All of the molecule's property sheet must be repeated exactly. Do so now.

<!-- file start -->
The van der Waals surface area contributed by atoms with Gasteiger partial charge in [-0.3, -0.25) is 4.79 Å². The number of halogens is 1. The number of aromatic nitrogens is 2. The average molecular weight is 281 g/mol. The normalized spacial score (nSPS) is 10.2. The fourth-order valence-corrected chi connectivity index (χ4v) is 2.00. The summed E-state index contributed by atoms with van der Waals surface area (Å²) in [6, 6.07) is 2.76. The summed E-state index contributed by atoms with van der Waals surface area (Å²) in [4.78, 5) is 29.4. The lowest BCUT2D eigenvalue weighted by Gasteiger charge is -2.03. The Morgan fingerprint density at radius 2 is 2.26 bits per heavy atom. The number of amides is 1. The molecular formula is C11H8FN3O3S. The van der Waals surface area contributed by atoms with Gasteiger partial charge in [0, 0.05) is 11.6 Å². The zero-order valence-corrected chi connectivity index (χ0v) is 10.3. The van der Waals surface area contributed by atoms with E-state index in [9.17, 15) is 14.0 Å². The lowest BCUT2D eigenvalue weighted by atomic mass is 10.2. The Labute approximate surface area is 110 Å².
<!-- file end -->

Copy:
The van der Waals surface area contributed by atoms with Gasteiger partial charge in [-0.3, -0.25) is 4.79 Å². The number of halogens is 1. The number of aromatic nitrogens is 2. The average molecular weight is 281 g/mol. The normalized spacial score (nSPS) is 10.2. The fourth-order valence-corrected chi connectivity index (χ4v) is 2.00. The summed E-state index contributed by atoms with van der Waals surface area (Å²) in [6, 6.07) is 2.76. The summed E-state index contributed by atoms with van der Waals surface area (Å²) in [4.78, 5) is 29.4. The lowest BCUT2D eigenvalue weighted by Gasteiger charge is -2.03. The Morgan fingerprint density at radius 2 is 2.26 bits per heavy atom. The number of amides is 1. The molecular formula is C11H8FN3O3S. The van der Waals surface area contributed by atoms with Gasteiger partial charge in [0, 0.05) is 11.6 Å². The zero-order valence-corrected chi connectivity index (χ0v) is 10.3. The van der Waals surface area contributed by atoms with E-state index in [9.17, 15) is 14.0 Å². The lowest BCUT2D eigenvalue weighted by atomic mass is 10.2. The Labute approximate surface area is 110 Å².